"The Hoxie contract (covering the line from Omaha to the 100th meridian, two hundred and forty-seven miles) was assigned to the Credit Mobilier, and by that corporation performed, the work being finished on the 5th of October, 1866." (The Union Pacific Railway, A Study in Railway Politics, History, and Economics, by John P. Davis, 1894; Google Books; page 166)
December 19, 1864
Union Pacific sold three locomotives to H. M. Hoxie; all three were sold back to Union Pacific in April 1867.
October 5, 1866
Construction was completed to the 100th Meridian; a sign was erected at what was known as the symbolic beginning of the West by stating "100th MERIDIAN. 247 MILES FROM OMAHA"; the site is just west of today's Cozad, Nebraska, a town on U. S. Highway 30 and a station on the Union Pacific, as well as being a stop on the Pony Express.
(Cozad was shown as milepost 238.2 in 1948; the 1981 Union Pacific track profile shows the 100th Meridian at milepost 238.29)
Union Pacific sold 17 locomotives to H. M. Hoxie; all were sold back to Union Pacific in April 1867.
Locomotives Sold To Hoxie (1864)
|Major General Sherman||UPRR 1||Danforth, Cooke||||Sep 1864||Jul 1865||1880||O&RV 4||1|
|Major General McPherson||UPRR 2||Danforth, Cooke||||Sep 1864||Jul 1865||1872||CC 2||2|
|(no name)||UPRR 3||Manchester||51||Aug 1864||1868||CC 1||3|
Locomotives Sold To Hoxie (1866)
|Major General Sheridan||UPRR 4||Norris||||1865||60-16x24||4-4-0||1|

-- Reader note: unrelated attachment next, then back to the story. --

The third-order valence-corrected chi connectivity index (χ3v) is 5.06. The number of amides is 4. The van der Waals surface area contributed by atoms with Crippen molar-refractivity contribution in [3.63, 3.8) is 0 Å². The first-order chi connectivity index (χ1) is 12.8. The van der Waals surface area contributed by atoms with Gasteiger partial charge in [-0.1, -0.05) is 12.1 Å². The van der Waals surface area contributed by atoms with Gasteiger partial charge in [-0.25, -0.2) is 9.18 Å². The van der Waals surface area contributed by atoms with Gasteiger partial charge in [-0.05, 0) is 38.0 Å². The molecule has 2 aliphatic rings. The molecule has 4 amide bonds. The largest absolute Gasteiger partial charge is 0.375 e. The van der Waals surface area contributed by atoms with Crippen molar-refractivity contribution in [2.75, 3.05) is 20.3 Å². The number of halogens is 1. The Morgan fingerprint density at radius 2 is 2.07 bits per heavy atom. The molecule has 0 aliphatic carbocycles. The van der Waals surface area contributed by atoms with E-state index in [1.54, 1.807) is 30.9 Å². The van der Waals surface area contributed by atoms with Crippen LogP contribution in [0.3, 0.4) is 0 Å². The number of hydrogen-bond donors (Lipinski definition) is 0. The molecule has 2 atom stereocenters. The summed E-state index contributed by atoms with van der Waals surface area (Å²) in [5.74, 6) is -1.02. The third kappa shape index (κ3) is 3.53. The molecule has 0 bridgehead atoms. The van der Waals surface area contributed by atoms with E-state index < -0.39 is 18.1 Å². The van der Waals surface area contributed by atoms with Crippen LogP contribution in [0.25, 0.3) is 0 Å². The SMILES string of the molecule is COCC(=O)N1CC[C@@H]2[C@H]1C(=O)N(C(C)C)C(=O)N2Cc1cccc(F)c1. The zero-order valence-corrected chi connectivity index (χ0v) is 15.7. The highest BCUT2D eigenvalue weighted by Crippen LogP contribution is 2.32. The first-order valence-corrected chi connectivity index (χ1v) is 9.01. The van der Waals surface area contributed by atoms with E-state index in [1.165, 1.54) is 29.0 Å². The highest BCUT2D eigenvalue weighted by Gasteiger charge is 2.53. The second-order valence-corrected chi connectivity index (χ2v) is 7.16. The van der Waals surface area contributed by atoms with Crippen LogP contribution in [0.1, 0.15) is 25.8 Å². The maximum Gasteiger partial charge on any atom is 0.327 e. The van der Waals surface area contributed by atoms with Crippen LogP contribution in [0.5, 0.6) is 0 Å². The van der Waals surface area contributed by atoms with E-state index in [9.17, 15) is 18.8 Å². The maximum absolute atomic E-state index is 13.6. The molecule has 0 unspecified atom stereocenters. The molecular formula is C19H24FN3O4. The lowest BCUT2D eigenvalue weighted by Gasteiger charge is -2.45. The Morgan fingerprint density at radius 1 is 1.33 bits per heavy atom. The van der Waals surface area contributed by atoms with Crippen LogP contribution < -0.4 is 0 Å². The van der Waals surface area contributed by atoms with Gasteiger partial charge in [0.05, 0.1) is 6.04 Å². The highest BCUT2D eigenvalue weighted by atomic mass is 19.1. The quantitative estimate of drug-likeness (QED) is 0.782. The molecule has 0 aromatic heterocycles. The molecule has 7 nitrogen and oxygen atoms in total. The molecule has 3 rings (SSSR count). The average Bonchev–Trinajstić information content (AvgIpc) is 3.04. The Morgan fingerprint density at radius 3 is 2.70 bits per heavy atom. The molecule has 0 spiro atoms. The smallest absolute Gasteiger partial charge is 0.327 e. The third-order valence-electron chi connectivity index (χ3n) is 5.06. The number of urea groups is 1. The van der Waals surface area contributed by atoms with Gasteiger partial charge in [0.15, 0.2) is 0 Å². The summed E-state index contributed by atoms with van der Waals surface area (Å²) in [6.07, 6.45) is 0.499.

|Vice Admiral Farragut||UPRR 5||Norris||||1865||60-16x24||4-4-0||2|
|Black Hawk||UPRR 6||Hinkley & Williams||752||Aug 1865||60-14x22||4-4-0||3|
|Omaha||UPRR 7||Schenectady||411||Mar 1866||60-16x24||4-4-0||4|
|Idaho||UPRR 8||Schenectady||418||Apr 1866||60-16x24||4-4-0||5|
|Denver||UPRR 10||Danforth||447||May 1866||63-16x24||4-4-0||6|
|Colorado||UPRR 11||Danforth||448||May 1866||63-16x24||4-4-0||7|
|Bellevue||UPRR 12||Danforth||449||Aug 1866||54-18x22||2-6-0||8|
|Utah||Pony No.1||Danforth||||Jul 1866||46-14x22||0-4-0T||9|
|UPRR 16||Grant||474||Jul 1866||61-16x24||4-4-0||10|
|UPRR 17||Grant||475||Jul 1866||61-16x24||4-4-0||11|
|UPRR 18||Grant||476||Aug 1866||61-16x24||4-4-0||12|
|UPRR 19 (1st)||Hinkley & Williams||784||Aug 1866||63-14x22||4-4-0||UPRR 13||1866||13|
|UPRR 20 (1st)||Hinkley & Williams||787||Sep 1866||63-14x22||4-4-0||UPRR 14||1866||14|
|UPRR 21 (1st)||Hinkley & Williams||788||Oct 1866||63-14x22||4-4-0||UPRR 15||1866||15|
|UPRR 19 (2nd)||Grant||477||Aug 1866||61-16x24||4-4-0||16|
|UPRR 20 (2nd)||Grant||478||Aug 1866||61-16x24||4-4-0||17|
|a.||Each of the 17 locomotives sold to Hoxie in 1866, were sold back to Union Pacific in 1867, and had the following later dispositions:|
|UPRR 4||UPRy 4||1882||OSLRy 29|
|UPRR 5||UPRy 5||1882||OSLRy 24|
|UPRR 6||1871||CC 3|
|UPRR 7||UPRy 7|
|UPRR 8||UPRy 8|
|UPRR 10||UPRy 10|
|UPRR 11||UPRy 11||1882||OSLRy 26|
|UPRR 12||1880||USRRE 12|
|Pony No.1||UPRy 1|
|UPRR 16||UPRy 16||1880||OSLRy 3|
|UPRR 17||UPRy 17|
|UPRR 18||UPRy 18||1880||OSLRy 10|
|UPRR 13||1876||O&RV 1|
|UPRR 14||1871||USRR 1|
|UPRR 15||1870||UCRR 1|
|UPRR 19 (2nd)||UPRy 19||1880||OSLRy 1|
|UPRR 20 (2nd)||UPRy 20||1880||OSLRy 2|
Union Pacific Locomotives, 1864-1880 -- A roster listing of UP locomotives numbered as UPRR 1 through UPRR 190.